On Tuesday, December 6, news broke that the government of Panama had awarded a $1.4 billion contract to a Chinese consortium to initiate a new infrastructure project on the Panama Canal. The new contract will allow the Chinese consortium to begin construction of a massive bridge over the Panama Canal connecting Panama City to its western suburbs. This deal comes directly after Chinese president Xi Jinping paid a visit to Panama—the first Chinese leader ever to do so—during a 4-part tour to Spain, Argentina, Panama and Portugal. President Xi’s tour overlapped with the occurrence of this year’s G20 Summit in Buenos Aires.
As the value of its currency continues to fall and its economy edges nearer to collapse, Argentina’s government is scrambling to establish new measures to protect its currency and to save the country from a long-term recession. The government recently proposed a new plan for the 2019 budget which now includes various initiatives to cut government spending.
In Argentina in 1983, ownership and management of a large domestic defense industry afforded the military power, autonomy, and a claim to economic rents. Between 1983-89, Argentina succeeded in its efforts to transfer management of the military defense industry to civilians, but not in its efforts to transfer ownership to civilians of that same sector—why? This work argued that this peculiar outcome had to do with the combined presence of high levels of military coalitional strength, and civilian institutional strength.
As a majority Catholic country, abortion in Argentina has always been a sensitive topic. Illegal except for in a few cases, the Human Rights Watch estimates that nearly 500,000 abortions occur in Argentina annually, constituting about 40 percent of all pregnancies. It is also the leading cause of maternal mortality in the country (Human Rights Watch, 2018).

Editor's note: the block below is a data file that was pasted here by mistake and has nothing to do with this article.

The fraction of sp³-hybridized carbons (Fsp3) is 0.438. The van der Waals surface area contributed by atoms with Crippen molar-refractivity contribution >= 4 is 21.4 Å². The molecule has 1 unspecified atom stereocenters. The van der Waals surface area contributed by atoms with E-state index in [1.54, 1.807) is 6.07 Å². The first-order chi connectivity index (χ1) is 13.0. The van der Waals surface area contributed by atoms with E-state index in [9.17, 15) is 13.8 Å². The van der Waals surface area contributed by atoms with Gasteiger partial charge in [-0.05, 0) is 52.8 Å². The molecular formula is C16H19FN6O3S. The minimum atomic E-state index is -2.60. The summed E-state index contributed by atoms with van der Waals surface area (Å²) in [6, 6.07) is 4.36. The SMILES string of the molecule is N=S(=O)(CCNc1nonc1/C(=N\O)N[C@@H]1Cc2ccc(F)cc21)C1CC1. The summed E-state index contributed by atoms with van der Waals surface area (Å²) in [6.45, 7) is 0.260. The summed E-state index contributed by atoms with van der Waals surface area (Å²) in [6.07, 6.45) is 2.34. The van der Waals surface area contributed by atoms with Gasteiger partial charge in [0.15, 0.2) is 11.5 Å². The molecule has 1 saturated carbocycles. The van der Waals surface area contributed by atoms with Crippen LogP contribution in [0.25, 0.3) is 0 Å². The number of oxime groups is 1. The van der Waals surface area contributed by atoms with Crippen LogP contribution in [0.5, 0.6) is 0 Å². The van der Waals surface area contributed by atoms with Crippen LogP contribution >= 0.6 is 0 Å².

Several months ago, on August 1, 2017, Indigenous rights protester Santiago Maldonado went missing. His disappearance did not escape the public eye as it led to massive protests in Argentina demanding the government provide answers for what happened to Maldonado.
On Sunday, October 22, 2017, President Mauricio Macri’s ‘Cambiemos’ (‘Let’s Change’) coalition declared victory in Argentina’s legislative midterm elections over its main opposition, former President Cristina Fernandez de Kirchner’s ‘Unidad Ciudadana’ (‘Citizen Unity’) coalition.
On August 1, 2017, activist Santiago Maldonado was detained by Argentine police at an indigenous rights rally in Patagonia and has not been seen since. According to José Miguel Vivanco of the Human Rights Watch Organization (2017), Maldonado was visiting a Mapuche Indigenous community to stand in solidarity with their opposition to the extradition of an indigenous leader.
A Glimpse at Center of the Margin offers an extract of the Spanish authored ethnography titled “Centro del Margen: Crónica de un día en un estudio de grabación clandestino de música rap en Buenos Aires” recently published in Studies in Latin American Popular Culture. The original ethnographic essay consists of thirteen diary-styled entries throughout a cycle of twenty four hours spent in the underground rap recording studio of Buenos Aires. Using a chronicle, I intercalate the experiences of fieldwork with the review of theoretical ideas about the lived experiences.